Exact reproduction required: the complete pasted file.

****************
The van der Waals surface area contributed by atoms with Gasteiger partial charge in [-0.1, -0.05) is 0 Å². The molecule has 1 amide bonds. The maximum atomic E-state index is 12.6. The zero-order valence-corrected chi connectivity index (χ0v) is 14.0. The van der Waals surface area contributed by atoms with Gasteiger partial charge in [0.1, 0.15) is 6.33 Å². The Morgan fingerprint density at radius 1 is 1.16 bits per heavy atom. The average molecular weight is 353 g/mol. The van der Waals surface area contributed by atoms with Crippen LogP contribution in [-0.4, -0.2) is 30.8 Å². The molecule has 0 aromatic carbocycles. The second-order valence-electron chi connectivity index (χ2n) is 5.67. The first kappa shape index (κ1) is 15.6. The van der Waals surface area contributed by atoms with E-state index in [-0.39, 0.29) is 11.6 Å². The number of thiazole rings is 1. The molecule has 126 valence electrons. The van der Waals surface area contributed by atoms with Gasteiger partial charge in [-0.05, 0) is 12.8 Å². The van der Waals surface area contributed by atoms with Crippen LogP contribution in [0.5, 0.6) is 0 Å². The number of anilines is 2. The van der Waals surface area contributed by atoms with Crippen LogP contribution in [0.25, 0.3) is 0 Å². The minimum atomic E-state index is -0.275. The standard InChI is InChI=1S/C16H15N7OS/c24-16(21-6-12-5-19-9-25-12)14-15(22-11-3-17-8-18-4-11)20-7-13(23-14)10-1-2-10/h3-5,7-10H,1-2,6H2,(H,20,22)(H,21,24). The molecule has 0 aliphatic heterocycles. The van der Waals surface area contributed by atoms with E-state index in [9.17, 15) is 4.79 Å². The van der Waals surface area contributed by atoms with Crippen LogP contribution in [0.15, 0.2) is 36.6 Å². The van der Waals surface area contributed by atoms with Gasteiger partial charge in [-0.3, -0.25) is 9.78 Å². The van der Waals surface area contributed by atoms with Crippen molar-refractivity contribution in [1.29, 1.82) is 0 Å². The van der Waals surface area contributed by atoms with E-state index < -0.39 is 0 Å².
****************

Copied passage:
The van der Waals surface area contributed by atoms with Gasteiger partial charge in [-0.1, -0.05) is 0 Å². The molecule has 1 amide bonds. The maximum atomic E-state index is 12.6. The zero-order valence-corrected chi connectivity index (χ0v) is 14.0. The van der Waals surface area contributed by atoms with Gasteiger partial charge in [0.1, 0.15) is 6.33 Å². The Morgan fingerprint density at radius 1 is 1.16 bits per heavy atom. The average molecular weight is 353 g/mol. The van der Waals surface area contributed by atoms with Crippen LogP contribution in [-0.4, -0.2) is 30.8 Å². The molecule has 0 aromatic carbocycles. The second-order valence-electron chi connectivity index (χ2n) is 5.67. The first kappa shape index (κ1) is 15.6. The van der Waals surface area contributed by atoms with E-state index in [-0.39, 0.29) is 11.6 Å². The number of thiazole rings is 1. The molecule has 126 valence electrons. The van der Waals surface area contributed by atoms with Gasteiger partial charge in [-0.05, 0) is 12.8 Å². The van der Waals surface area contributed by atoms with Crippen LogP contribution in [0.5, 0.6) is 0 Å². The number of anilines is 2. The van der Waals surface area contributed by atoms with Crippen LogP contribution in [0.25, 0.3) is 0 Å². The minimum atomic E-state index is -0.275. The standard InChI is InChI=1S/C16H15N7OS/c24-16(21-6-12-5-19-9-25-12)14-15(22-11-3-17-8-18-4-11)20-7-13(23-14)10-1-2-10/h3-5,7-10H,1-2,6H2,(H,20,22)(H,21,24). The molecule has 0 aliphatic heterocycles. The van der Waals surface area contributed by atoms with E-state index in [9.17, 15) is 4.79 Å². The van der Waals surface area contributed by atoms with Crippen LogP contribution in [0.15, 0.2) is 36.6 Å². The van der Waals surface area contributed by atoms with Gasteiger partial charge in [-0.3, -0.25) is 9.78 Å². The van der Waals surface area contributed by atoms with Crippen molar-refractivity contribution in [1.29, 1.82) is 0 Å². The van der Waals surface area contributed by atoms with E-state index < -0.39 is 0 Å².